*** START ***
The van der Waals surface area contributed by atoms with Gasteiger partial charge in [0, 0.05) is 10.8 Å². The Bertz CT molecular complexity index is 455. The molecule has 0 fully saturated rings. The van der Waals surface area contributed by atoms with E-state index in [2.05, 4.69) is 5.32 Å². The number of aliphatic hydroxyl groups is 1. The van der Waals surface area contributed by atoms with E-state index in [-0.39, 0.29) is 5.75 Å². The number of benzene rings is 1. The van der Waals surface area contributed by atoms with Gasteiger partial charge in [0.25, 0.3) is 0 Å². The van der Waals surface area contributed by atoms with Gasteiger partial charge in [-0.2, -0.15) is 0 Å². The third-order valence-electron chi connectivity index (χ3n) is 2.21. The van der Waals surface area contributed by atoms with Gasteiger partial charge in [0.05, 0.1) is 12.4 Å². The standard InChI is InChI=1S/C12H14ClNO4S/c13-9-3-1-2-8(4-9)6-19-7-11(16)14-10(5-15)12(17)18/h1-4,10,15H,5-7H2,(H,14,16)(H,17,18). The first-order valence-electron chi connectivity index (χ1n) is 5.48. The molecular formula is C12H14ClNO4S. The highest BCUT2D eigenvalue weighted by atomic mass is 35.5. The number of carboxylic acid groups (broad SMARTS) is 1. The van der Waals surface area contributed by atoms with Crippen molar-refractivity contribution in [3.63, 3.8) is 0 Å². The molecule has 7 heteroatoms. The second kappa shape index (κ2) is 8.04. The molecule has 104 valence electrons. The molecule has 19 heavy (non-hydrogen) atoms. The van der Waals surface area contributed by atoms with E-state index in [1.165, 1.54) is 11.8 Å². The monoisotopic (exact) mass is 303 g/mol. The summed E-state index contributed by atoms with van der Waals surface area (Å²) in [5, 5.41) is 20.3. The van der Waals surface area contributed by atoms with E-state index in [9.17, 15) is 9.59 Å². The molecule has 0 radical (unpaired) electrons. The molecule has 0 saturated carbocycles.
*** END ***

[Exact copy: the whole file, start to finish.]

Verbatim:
The van der Waals surface area contributed by atoms with Gasteiger partial charge in [0, 0.05) is 10.8 Å². The Bertz CT molecular complexity index is 455. The molecule has 0 fully saturated rings. The van der Waals surface area contributed by atoms with E-state index in [2.05, 4.69) is 5.32 Å². The number of aliphatic hydroxyl groups is 1. The van der Waals surface area contributed by atoms with E-state index in [-0.39, 0.29) is 5.75 Å². The number of benzene rings is 1. The van der Waals surface area contributed by atoms with Gasteiger partial charge in [0.25, 0.3) is 0 Å². The van der Waals surface area contributed by atoms with Gasteiger partial charge in [-0.2, -0.15) is 0 Å². The third-order valence-electron chi connectivity index (χ3n) is 2.21. The van der Waals surface area contributed by atoms with Gasteiger partial charge in [0.05, 0.1) is 12.4 Å². The standard InChI is InChI=1S/C12H14ClNO4S/c13-9-3-1-2-8(4-9)6-19-7-11(16)14-10(5-15)12(17)18/h1-4,10,15H,5-7H2,(H,14,16)(H,17,18). The first-order valence-electron chi connectivity index (χ1n) is 5.48. The molecular formula is C12H14ClNO4S. The highest BCUT2D eigenvalue weighted by atomic mass is 35.5. The number of carboxylic acid groups (broad SMARTS) is 1. The van der Waals surface area contributed by atoms with Crippen molar-refractivity contribution in [3.63, 3.8) is 0 Å². The molecule has 7 heteroatoms. The second kappa shape index (κ2) is 8.04. The molecule has 104 valence electrons. The molecule has 19 heavy (non-hydrogen) atoms. The van der Waals surface area contributed by atoms with E-state index in [1.165, 1.54) is 11.8 Å². The monoisotopic (exact) mass is 303 g/mol. The summed E-state index contributed by atoms with van der Waals surface area (Å²) in [5, 5.41) is 20.3. The van der Waals surface area contributed by atoms with E-state index in [9.17, 15) is 9.59 Å². The molecule has 0 radical (unpaired) electrons. The molecule has 0 saturated carbocycles.